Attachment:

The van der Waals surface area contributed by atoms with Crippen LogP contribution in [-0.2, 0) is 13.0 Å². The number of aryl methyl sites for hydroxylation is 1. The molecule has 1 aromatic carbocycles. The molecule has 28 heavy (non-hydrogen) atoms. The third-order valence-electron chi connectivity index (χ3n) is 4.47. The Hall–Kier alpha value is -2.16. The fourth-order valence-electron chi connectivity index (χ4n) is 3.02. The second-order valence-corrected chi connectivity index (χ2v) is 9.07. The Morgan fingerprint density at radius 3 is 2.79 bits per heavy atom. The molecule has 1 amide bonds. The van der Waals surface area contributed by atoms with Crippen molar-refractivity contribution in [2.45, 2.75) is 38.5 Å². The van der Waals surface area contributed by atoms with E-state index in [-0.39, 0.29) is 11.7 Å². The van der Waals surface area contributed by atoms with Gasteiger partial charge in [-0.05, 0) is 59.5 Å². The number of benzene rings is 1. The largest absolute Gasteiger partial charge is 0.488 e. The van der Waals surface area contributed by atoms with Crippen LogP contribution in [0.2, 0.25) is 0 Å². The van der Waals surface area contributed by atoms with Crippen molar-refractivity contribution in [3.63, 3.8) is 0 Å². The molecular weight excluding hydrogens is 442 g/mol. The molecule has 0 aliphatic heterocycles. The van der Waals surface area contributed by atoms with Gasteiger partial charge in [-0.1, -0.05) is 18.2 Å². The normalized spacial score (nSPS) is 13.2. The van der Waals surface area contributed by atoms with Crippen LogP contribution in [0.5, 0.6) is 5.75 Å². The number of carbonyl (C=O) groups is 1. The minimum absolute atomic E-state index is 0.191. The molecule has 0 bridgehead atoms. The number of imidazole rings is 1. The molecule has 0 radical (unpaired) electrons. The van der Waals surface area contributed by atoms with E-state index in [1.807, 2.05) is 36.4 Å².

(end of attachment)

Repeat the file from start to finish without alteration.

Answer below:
The van der Waals surface area contributed by atoms with Crippen LogP contribution in [-0.2, 0) is 13.0 Å². The number of aryl methyl sites for hydroxylation is 1. The molecule has 1 aromatic carbocycles. The molecule has 28 heavy (non-hydrogen) atoms. The third-order valence-electron chi connectivity index (χ3n) is 4.47. The Hall–Kier alpha value is -2.16. The fourth-order valence-electron chi connectivity index (χ4n) is 3.02. The second-order valence-corrected chi connectivity index (χ2v) is 9.07. The Morgan fingerprint density at radius 3 is 2.79 bits per heavy atom. The molecule has 1 amide bonds. The van der Waals surface area contributed by atoms with Crippen molar-refractivity contribution in [2.45, 2.75) is 38.5 Å². The van der Waals surface area contributed by atoms with E-state index in [-0.39, 0.29) is 11.7 Å². The van der Waals surface area contributed by atoms with Gasteiger partial charge in [-0.05, 0) is 59.5 Å². The number of benzene rings is 1. The largest absolute Gasteiger partial charge is 0.488 e. The van der Waals surface area contributed by atoms with Crippen LogP contribution in [0.2, 0.25) is 0 Å². The van der Waals surface area contributed by atoms with Crippen molar-refractivity contribution in [3.63, 3.8) is 0 Å². The molecular weight excluding hydrogens is 442 g/mol. The molecule has 0 aliphatic heterocycles. The van der Waals surface area contributed by atoms with Gasteiger partial charge in [-0.1, -0.05) is 18.2 Å². The normalized spacial score (nSPS) is 13.2. The van der Waals surface area contributed by atoms with Crippen LogP contribution in [0.5, 0.6) is 5.75 Å². The number of carbonyl (C=O) groups is 1. The minimum absolute atomic E-state index is 0.191. The molecule has 0 bridgehead atoms. The number of imidazole rings is 1. The molecule has 0 radical (unpaired) electrons. The van der Waals surface area contributed by atoms with E-state index in [1.807, 2.05) is 36.4 Å².